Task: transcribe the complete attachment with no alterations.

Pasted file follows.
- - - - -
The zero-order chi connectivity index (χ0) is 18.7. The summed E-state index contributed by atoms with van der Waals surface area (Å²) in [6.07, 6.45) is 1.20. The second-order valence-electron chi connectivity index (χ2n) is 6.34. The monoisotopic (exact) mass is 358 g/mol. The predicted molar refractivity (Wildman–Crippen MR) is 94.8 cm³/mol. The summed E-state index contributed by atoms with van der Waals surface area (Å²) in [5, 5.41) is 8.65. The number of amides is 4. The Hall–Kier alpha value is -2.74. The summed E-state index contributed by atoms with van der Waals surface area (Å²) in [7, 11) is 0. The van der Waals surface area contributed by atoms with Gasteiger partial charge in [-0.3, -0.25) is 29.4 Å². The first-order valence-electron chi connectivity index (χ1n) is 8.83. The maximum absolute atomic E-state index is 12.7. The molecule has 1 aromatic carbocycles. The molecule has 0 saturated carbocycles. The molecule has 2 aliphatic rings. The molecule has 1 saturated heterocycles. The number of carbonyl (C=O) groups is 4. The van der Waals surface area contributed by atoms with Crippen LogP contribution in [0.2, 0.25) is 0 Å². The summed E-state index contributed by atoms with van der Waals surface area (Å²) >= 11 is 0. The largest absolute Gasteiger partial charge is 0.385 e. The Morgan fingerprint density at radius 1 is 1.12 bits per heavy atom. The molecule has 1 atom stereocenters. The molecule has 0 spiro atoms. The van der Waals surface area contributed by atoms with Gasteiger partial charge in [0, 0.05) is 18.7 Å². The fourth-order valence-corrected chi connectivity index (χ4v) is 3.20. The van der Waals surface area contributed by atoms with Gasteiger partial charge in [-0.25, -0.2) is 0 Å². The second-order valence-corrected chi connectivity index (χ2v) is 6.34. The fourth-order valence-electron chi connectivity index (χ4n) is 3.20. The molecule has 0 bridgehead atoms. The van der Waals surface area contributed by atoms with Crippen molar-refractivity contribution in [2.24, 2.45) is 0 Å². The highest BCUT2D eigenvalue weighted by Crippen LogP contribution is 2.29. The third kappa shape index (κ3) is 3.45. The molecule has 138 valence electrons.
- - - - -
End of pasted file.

The zero-order chi connectivity index (χ0) is 18.7. The summed E-state index contributed by atoms with van der Waals surface area (Å²) in [6.07, 6.45) is 1.20. The second-order valence-electron chi connectivity index (χ2n) is 6.34. The monoisotopic (exact) mass is 358 g/mol. The predicted molar refractivity (Wildman–Crippen MR) is 94.8 cm³/mol. The summed E-state index contributed by atoms with van der Waals surface area (Å²) in [5, 5.41) is 8.65. The number of amides is 4. The Hall–Kier alpha value is -2.74. The summed E-state index contributed by atoms with van der Waals surface area (Å²) in [7, 11) is 0. The van der Waals surface area contributed by atoms with Gasteiger partial charge in [-0.3, -0.25) is 29.4 Å². The first-order valence-electron chi connectivity index (χ1n) is 8.83. The maximum absolute atomic E-state index is 12.7. The molecule has 1 aromatic carbocycles. The molecule has 0 saturated carbocycles. The molecule has 2 aliphatic rings. The molecule has 1 saturated heterocycles. The number of carbonyl (C=O) groups is 4. The van der Waals surface area contributed by atoms with Crippen LogP contribution in [0.2, 0.25) is 0 Å². The summed E-state index contributed by atoms with van der Waals surface area (Å²) >= 11 is 0. The largest absolute Gasteiger partial charge is 0.385 e. The Morgan fingerprint density at radius 1 is 1.12 bits per heavy atom. The molecule has 1 atom stereocenters. The molecule has 0 spiro atoms. The van der Waals surface area contributed by atoms with Gasteiger partial charge in [0, 0.05) is 18.7 Å². The fourth-order valence-corrected chi connectivity index (χ4v) is 3.20. The van der Waals surface area contributed by atoms with Gasteiger partial charge in [-0.25, -0.2) is 0 Å². The second-order valence-corrected chi connectivity index (χ2v) is 6.34. The fourth-order valence-electron chi connectivity index (χ4n) is 3.20. The molecule has 0 bridgehead atoms. The van der Waals surface area contributed by atoms with Crippen molar-refractivity contribution in [2.24, 2.45) is 0 Å². The highest BCUT2D eigenvalue weighted by Crippen LogP contribution is 2.29. The third kappa shape index (κ3) is 3.45. The molecule has 138 valence electrons.